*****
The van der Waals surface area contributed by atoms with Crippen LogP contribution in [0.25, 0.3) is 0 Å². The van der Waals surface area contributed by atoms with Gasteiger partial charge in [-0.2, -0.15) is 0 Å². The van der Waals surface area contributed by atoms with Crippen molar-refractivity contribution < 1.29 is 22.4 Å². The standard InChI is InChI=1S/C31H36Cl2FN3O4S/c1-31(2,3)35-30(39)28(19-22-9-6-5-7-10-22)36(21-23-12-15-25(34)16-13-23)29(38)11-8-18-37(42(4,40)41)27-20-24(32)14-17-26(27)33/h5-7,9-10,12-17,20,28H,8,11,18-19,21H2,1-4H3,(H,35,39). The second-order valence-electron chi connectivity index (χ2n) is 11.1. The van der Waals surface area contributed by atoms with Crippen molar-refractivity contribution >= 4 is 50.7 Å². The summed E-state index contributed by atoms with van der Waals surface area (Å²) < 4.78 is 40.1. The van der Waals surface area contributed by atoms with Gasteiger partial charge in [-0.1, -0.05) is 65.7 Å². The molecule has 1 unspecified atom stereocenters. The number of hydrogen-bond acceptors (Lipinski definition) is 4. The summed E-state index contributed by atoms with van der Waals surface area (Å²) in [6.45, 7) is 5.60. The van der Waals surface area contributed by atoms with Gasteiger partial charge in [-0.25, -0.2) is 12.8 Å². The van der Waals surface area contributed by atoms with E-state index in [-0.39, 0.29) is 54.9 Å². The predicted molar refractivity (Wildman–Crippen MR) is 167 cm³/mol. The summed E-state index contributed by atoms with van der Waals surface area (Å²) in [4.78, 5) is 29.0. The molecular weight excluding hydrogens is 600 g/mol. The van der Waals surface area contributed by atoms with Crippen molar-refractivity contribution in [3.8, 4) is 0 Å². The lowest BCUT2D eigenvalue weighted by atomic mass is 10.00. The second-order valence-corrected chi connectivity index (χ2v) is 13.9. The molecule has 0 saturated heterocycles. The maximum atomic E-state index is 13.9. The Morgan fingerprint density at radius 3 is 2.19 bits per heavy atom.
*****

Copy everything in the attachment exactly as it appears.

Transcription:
The van der Waals surface area contributed by atoms with Crippen LogP contribution in [0.25, 0.3) is 0 Å². The van der Waals surface area contributed by atoms with Gasteiger partial charge in [-0.2, -0.15) is 0 Å². The van der Waals surface area contributed by atoms with Crippen molar-refractivity contribution < 1.29 is 22.4 Å². The standard InChI is InChI=1S/C31H36Cl2FN3O4S/c1-31(2,3)35-30(39)28(19-22-9-6-5-7-10-22)36(21-23-12-15-25(34)16-13-23)29(38)11-8-18-37(42(4,40)41)27-20-24(32)14-17-26(27)33/h5-7,9-10,12-17,20,28H,8,11,18-19,21H2,1-4H3,(H,35,39). The second-order valence-electron chi connectivity index (χ2n) is 11.1. The van der Waals surface area contributed by atoms with Crippen molar-refractivity contribution >= 4 is 50.7 Å². The summed E-state index contributed by atoms with van der Waals surface area (Å²) < 4.78 is 40.1. The van der Waals surface area contributed by atoms with Gasteiger partial charge in [-0.1, -0.05) is 65.7 Å². The molecule has 1 unspecified atom stereocenters. The number of hydrogen-bond acceptors (Lipinski definition) is 4. The summed E-state index contributed by atoms with van der Waals surface area (Å²) in [6.45, 7) is 5.60. The van der Waals surface area contributed by atoms with Gasteiger partial charge in [-0.25, -0.2) is 12.8 Å². The van der Waals surface area contributed by atoms with E-state index in [-0.39, 0.29) is 54.9 Å². The predicted molar refractivity (Wildman–Crippen MR) is 167 cm³/mol. The summed E-state index contributed by atoms with van der Waals surface area (Å²) in [4.78, 5) is 29.0. The molecular weight excluding hydrogens is 600 g/mol. The van der Waals surface area contributed by atoms with Crippen molar-refractivity contribution in [3.8, 4) is 0 Å². The lowest BCUT2D eigenvalue weighted by atomic mass is 10.00. The second-order valence-corrected chi connectivity index (χ2v) is 13.9. The molecule has 0 saturated heterocycles. The maximum atomic E-state index is 13.9. The Morgan fingerprint density at radius 3 is 2.19 bits per heavy atom.